By Max Clarke
Confidence is up across Britain’s 4.8 million small businesses; the backbone of the economy, though they are failing to hire new staff, the Federation of Small Businesses quarterly ‘Voice of Small Business' index reveals.
As public sector cuts continue to take effect, pushing youth unemployment up to record highs, the private sector is being relied on to shoulder the excess by creating jobs. The index revealed that 2.5% of businesses surveyed actually intended to decrease headcount. Looking ahead to the next three months, however, businesses paint a more encouraging picture with fewer members reporting that they will decrease (-1.7) headcount.
"The fact that more small businesses had to lose staff in this quarter than they anticipated is a worry,” said John Walker, National Chairman of the Federation of Small Businesses, — “especially as female and youth unemployment both edge towards a million. If the Government truly wants the private sector to pick up the slack that its austerity measures create, small businesses need a helping hand.”
The FSB has called on the Government to help businesses by extending the National Insurance Contributions (NICs) holiday to the very smallest businesses. This would help small firms to take on staff — especially in those areas reliant on the public sector where unemployment is likely to rise further.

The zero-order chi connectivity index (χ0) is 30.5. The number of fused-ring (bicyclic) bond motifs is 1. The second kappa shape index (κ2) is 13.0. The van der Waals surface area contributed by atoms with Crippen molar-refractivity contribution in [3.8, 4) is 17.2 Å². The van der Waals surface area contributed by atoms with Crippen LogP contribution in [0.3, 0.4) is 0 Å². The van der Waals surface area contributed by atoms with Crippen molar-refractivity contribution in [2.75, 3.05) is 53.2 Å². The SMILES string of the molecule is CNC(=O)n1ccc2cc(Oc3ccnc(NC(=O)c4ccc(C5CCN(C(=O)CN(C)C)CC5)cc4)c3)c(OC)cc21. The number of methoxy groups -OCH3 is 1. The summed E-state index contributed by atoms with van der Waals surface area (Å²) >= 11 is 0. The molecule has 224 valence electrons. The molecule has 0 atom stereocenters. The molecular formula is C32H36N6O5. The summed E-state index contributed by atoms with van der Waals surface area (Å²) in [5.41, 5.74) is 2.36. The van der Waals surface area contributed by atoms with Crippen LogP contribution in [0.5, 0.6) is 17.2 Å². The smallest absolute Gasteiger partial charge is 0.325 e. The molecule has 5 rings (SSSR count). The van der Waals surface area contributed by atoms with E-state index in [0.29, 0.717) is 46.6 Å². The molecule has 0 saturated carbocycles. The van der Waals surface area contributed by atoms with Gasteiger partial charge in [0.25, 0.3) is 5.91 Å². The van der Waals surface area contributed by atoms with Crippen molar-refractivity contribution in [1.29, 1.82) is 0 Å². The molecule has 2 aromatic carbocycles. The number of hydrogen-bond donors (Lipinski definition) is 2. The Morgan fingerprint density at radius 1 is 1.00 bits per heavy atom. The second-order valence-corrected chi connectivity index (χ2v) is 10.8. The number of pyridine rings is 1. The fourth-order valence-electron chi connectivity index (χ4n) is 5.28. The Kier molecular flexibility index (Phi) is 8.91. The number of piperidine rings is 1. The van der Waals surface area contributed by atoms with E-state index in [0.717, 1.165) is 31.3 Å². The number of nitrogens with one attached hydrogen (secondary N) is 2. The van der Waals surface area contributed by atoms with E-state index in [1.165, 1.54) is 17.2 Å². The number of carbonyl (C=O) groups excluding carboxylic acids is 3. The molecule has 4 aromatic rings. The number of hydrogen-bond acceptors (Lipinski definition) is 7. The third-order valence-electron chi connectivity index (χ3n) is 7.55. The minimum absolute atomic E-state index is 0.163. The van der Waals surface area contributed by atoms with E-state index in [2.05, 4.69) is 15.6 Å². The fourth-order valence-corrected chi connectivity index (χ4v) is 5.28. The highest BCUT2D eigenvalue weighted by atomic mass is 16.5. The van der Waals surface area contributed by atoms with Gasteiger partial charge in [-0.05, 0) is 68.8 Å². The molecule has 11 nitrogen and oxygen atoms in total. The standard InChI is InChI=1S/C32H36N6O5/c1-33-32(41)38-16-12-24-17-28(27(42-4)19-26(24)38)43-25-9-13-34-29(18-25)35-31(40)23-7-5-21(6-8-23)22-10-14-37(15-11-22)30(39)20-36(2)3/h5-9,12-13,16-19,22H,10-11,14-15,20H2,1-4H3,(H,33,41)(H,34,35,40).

Small business confidence, which the Small Business Index measures, rose for the first time to +6.7 in the first quarter, after falling in each quarter in 2010. This perhaps indicates that the economy will return to growth when GDP figures are released at the end of the month, so avoiding a technical recession. In total 36 per cent of small firms expect overall business performance to improve in the next three months.
However, across the UK, business confidence is weakest in those areas heavily dependent on the public sector. Small firms in Northern Ireland are least confident at -25 per cent and Wales is second lowest at -11 per cent. This gives further clout to the need to extend the NICs holiday.
Illustrating the mixed news in the report, Walker voiced his uncertainty in Britain’s recovery: “While the overall picture suggests that members are bouncing back from a harsh winter, and that the economy should return to growth in the first quarter, questions still remain about the strength of recovery."